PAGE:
You’ll recall this recent story in the Washington Post on how dozens of children are dying or being maimed each year because the US won’t bother to clean up UXOs in civilian areas. The US knows, of course, that many will die, but so what? (and that seems to be the attitude).
The story (which you definitely should read) puts the US in a pretty ugly light, so it seems very much as if the US military launched a propaganda campaign (which, BTW, would be illegal: no propagandizing in the US). The response the military has choose is not to clean up the UXOs, but to sell the idea that, actually, UXOs do come with some benefits: take or make a victim success story and let everyone know. This one, for example: we not paid for her new prosthetic and fixed up her missing eye, she also discovered a new talent, and she’s extremely good at it. So, though it’s perhaps not all good, there’s at least some good—thanks to the US medical team and our medical technology!!
It’s not hard to imagine some general demanding that his staff find a silver lining to that cloud, or else. The cost of the surgery for one victim is more than repaid by the value of the publicity and propaganda.
But assuming it is in fact a good-faith effort. But even if the US military pays for surgery, buys prosthetics, and conducts physical therapy and rehabilitation not for one but for all victims (except, of course, for those killed on the spot or died later from wounds), that truly is minuscule compared to the trauma inflicted on the innocent children who survive—even if not physically harmed, many are doubtless traumatized by seeing their friends or family members blown to bits.
In the meantime, the US public is all up in arms because GM’s ignition switch design (and cover-up) may have caused 13 deaths over the past eight years. Of course, those are deaths of US citizens and thus of much greater importance and higher value than the deaths of foreign children we’ve never even met, children we’re killing simply because we don’t want to bother to clean up the mess that we left behind.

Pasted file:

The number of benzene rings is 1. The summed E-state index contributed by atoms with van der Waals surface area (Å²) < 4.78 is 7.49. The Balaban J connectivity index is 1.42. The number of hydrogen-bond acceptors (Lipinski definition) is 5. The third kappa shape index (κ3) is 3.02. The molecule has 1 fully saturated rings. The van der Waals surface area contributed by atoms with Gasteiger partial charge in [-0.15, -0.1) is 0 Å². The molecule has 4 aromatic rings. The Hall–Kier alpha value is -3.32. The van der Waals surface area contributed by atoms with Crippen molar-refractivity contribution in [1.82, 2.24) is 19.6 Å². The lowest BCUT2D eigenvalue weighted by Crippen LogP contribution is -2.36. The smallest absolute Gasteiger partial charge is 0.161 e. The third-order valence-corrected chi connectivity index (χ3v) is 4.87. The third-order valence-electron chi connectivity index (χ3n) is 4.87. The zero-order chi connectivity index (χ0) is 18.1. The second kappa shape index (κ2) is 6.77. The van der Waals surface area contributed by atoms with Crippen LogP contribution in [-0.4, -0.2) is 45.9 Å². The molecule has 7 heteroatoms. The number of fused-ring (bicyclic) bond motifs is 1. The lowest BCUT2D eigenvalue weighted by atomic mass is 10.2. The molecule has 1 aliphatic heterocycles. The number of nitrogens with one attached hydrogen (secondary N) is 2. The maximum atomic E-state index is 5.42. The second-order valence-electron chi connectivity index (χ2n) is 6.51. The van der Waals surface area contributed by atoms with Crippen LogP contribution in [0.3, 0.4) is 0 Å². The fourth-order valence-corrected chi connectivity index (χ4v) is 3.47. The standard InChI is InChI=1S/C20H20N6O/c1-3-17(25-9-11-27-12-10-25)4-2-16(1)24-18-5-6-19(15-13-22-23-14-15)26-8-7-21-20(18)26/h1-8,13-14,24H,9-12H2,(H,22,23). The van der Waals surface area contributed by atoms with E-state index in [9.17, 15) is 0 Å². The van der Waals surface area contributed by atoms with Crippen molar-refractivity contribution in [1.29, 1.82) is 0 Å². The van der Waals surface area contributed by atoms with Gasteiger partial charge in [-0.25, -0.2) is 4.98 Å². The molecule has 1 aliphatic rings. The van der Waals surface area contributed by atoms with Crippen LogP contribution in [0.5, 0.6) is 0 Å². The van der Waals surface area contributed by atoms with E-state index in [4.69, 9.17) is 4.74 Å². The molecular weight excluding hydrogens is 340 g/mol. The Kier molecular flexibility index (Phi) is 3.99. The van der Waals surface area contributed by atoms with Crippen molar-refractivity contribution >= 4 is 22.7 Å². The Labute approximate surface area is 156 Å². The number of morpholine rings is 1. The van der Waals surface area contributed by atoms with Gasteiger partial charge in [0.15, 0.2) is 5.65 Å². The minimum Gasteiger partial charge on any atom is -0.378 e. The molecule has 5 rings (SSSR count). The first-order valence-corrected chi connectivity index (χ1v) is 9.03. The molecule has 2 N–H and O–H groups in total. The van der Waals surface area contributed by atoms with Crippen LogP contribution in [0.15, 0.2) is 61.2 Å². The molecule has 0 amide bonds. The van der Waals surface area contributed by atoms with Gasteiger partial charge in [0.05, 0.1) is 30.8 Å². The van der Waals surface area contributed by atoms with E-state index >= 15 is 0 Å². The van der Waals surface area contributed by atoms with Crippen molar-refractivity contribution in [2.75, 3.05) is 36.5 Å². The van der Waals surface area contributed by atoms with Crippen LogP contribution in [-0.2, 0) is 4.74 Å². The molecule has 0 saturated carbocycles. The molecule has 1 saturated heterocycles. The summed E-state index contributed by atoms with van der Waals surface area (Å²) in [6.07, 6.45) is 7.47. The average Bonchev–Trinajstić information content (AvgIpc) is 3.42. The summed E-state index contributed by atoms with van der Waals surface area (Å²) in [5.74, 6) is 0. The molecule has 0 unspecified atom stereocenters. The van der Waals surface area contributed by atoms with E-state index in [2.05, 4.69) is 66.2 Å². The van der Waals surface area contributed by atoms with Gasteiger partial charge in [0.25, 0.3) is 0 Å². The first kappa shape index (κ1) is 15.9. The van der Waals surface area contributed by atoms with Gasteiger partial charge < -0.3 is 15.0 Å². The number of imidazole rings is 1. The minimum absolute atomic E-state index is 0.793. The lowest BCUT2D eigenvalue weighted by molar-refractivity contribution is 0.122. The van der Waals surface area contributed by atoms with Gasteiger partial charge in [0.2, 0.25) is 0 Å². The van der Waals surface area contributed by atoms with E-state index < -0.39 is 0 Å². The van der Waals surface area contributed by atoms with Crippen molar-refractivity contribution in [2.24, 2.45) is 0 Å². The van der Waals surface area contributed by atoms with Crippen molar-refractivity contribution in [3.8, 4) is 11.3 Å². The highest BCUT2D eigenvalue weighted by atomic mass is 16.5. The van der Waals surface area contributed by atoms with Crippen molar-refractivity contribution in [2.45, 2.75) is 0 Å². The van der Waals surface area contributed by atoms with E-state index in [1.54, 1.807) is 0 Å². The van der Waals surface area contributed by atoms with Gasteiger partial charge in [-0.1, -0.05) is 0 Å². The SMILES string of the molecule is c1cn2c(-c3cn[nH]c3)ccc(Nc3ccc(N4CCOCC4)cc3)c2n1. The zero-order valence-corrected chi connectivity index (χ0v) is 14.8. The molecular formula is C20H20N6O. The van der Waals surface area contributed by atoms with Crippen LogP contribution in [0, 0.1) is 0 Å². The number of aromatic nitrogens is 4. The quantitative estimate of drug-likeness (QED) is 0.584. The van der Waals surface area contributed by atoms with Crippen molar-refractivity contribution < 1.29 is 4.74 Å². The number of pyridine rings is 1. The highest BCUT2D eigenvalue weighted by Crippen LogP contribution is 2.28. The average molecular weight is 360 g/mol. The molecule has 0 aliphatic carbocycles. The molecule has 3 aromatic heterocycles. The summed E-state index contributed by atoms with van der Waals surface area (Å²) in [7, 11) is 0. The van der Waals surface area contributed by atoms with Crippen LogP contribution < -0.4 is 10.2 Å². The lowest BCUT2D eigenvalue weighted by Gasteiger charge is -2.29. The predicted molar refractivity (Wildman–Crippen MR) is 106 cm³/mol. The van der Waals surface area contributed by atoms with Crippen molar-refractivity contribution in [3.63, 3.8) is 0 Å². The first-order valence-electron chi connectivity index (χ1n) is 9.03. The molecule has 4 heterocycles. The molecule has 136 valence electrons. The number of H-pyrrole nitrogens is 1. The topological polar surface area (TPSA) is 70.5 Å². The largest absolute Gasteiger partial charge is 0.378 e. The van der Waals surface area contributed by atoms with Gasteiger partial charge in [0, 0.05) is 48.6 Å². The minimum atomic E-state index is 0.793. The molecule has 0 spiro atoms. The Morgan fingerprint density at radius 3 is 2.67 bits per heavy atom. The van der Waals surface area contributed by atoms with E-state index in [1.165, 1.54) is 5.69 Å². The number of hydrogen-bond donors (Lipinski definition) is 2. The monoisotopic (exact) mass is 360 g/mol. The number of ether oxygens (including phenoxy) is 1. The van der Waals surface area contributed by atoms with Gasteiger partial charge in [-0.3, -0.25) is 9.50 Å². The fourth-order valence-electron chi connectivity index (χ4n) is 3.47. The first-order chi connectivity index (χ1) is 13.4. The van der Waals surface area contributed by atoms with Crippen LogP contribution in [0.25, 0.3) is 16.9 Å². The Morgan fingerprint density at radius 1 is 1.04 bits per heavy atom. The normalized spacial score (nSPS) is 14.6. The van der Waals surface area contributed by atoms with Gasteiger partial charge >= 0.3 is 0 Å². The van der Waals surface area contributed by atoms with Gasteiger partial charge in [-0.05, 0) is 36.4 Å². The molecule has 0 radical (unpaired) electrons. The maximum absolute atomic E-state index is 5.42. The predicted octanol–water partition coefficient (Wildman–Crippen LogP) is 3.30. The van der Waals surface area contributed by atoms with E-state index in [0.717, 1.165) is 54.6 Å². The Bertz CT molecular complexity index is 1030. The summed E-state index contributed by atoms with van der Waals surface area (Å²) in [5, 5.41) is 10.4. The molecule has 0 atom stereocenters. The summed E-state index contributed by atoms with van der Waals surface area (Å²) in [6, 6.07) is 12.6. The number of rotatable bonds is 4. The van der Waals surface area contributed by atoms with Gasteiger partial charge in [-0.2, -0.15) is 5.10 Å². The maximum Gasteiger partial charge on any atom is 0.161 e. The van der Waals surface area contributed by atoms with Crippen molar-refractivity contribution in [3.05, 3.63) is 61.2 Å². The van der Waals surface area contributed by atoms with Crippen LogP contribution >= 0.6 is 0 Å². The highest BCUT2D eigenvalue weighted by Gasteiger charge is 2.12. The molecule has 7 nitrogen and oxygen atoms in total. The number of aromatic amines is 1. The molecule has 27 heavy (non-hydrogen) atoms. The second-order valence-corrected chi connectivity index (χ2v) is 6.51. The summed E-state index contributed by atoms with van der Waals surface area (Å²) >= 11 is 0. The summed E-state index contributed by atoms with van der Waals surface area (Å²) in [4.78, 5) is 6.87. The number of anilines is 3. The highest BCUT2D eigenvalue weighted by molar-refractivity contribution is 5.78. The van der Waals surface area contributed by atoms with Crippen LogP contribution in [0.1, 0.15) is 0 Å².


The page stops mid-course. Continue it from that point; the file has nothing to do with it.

That sounds harsh, but isn’t that exactly the attitude? It would sure look that way from a different vantage point—say, Europe, China, Japan, or … well, just about everywhere.
Here’s the actual note, from a column in the current issue of The Week, titled “It wasn’t all bad” (that is the actual title—I am not making this up):
A 7-year-old Afghan girl who lost her arm to an explosive has been enjoying her newfound talent for painting.Less than a year ago, Shah Bibi Tarakhail was playing outside when she picked up what she thought was a rock and threw it on the ground. The resulting explosion took her right arm and right eye. She was brought to the U.S. and fitted with a prosthetic, which she soon began using to create colorful works of abtract art. Arist Davyd Whaley compared her “mind-blowing” paintings to the work of Jackson Pollock.
Two obvious points: First, not all the maimed will turn out to have world-class talent—if, second, Davyd Whaley is to be believed at all. And even if he is spot-on, see the first point in the previous sentence. Wait!—no, three obvious points: Third, none of this surgery/talent show excuses (or is relevant to) the wholesale abandonment of UXOs that will inevitably kill and maim many civilians and the US military’s continuing refusal—even now, even today—to take the first step to clean up the minefields they created.
I guess I’m a little emotional about this, but I think that’s because of having to simply sit here while the slow-motion massacre continues, unable to do anything at all to stop it (see this post). I imagine this is how opponents of abortion feel. I don’t share their feelings because I don’t view the embryo as a person, so that situation is for me very different from this. (I do understand that people disagree on whether an embryo is a person or not, but that discussion will be held separately, if at all. In the meantime, consider this situation: a deadly fire is about to consume a room, and you can save either a 12-year-old girl in the room or a try of a dozen human embryos. Which do you choose?)